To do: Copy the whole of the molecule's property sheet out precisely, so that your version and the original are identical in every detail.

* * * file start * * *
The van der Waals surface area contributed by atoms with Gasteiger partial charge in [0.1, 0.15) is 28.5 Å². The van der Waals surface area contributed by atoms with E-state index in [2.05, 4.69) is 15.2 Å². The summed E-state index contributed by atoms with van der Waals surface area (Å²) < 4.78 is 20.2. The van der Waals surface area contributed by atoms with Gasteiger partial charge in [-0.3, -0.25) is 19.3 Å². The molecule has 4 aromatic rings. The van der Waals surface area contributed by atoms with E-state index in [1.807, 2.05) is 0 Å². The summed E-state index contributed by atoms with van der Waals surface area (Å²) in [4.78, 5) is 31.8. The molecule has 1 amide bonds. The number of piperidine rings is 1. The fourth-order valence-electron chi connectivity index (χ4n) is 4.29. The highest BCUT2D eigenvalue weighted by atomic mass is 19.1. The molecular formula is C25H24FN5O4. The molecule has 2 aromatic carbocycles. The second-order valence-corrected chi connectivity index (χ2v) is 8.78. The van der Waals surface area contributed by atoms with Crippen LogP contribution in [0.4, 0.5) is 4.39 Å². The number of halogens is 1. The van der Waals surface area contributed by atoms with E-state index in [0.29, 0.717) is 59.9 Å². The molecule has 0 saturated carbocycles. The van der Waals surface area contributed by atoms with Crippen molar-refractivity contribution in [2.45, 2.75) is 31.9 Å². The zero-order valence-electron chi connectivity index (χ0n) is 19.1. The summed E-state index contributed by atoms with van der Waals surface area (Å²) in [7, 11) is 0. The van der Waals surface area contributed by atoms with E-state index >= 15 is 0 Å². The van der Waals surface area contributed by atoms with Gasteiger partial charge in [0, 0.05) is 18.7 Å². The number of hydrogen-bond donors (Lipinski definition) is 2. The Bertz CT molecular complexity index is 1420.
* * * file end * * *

The van der Waals surface area contributed by atoms with Gasteiger partial charge in [0.1, 0.15) is 28.5 Å². The van der Waals surface area contributed by atoms with E-state index in [2.05, 4.69) is 15.2 Å². The summed E-state index contributed by atoms with van der Waals surface area (Å²) < 4.78 is 20.2. The van der Waals surface area contributed by atoms with Gasteiger partial charge in [-0.3, -0.25) is 19.3 Å². The molecule has 4 aromatic rings. The van der Waals surface area contributed by atoms with E-state index in [1.807, 2.05) is 0 Å². The summed E-state index contributed by atoms with van der Waals surface area (Å²) in [4.78, 5) is 31.8. The molecule has 1 amide bonds. The number of piperidine rings is 1. The fourth-order valence-electron chi connectivity index (χ4n) is 4.29. The highest BCUT2D eigenvalue weighted by atomic mass is 19.1. The molecular formula is C25H24FN5O4. The molecule has 2 aromatic carbocycles. The second-order valence-corrected chi connectivity index (χ2v) is 8.78. The van der Waals surface area contributed by atoms with Crippen LogP contribution in [0.4, 0.5) is 4.39 Å². The number of halogens is 1. The van der Waals surface area contributed by atoms with E-state index in [0.29, 0.717) is 59.9 Å². The molecule has 0 saturated carbocycles. The van der Waals surface area contributed by atoms with Crippen molar-refractivity contribution in [2.45, 2.75) is 31.9 Å². The zero-order valence-electron chi connectivity index (χ0n) is 19.1. The summed E-state index contributed by atoms with van der Waals surface area (Å²) in [7, 11) is 0. The van der Waals surface area contributed by atoms with E-state index >= 15 is 0 Å². The van der Waals surface area contributed by atoms with Gasteiger partial charge in [0, 0.05) is 18.7 Å². The number of hydrogen-bond donors (Lipinski definition) is 2. The Bertz CT molecular complexity index is 1420.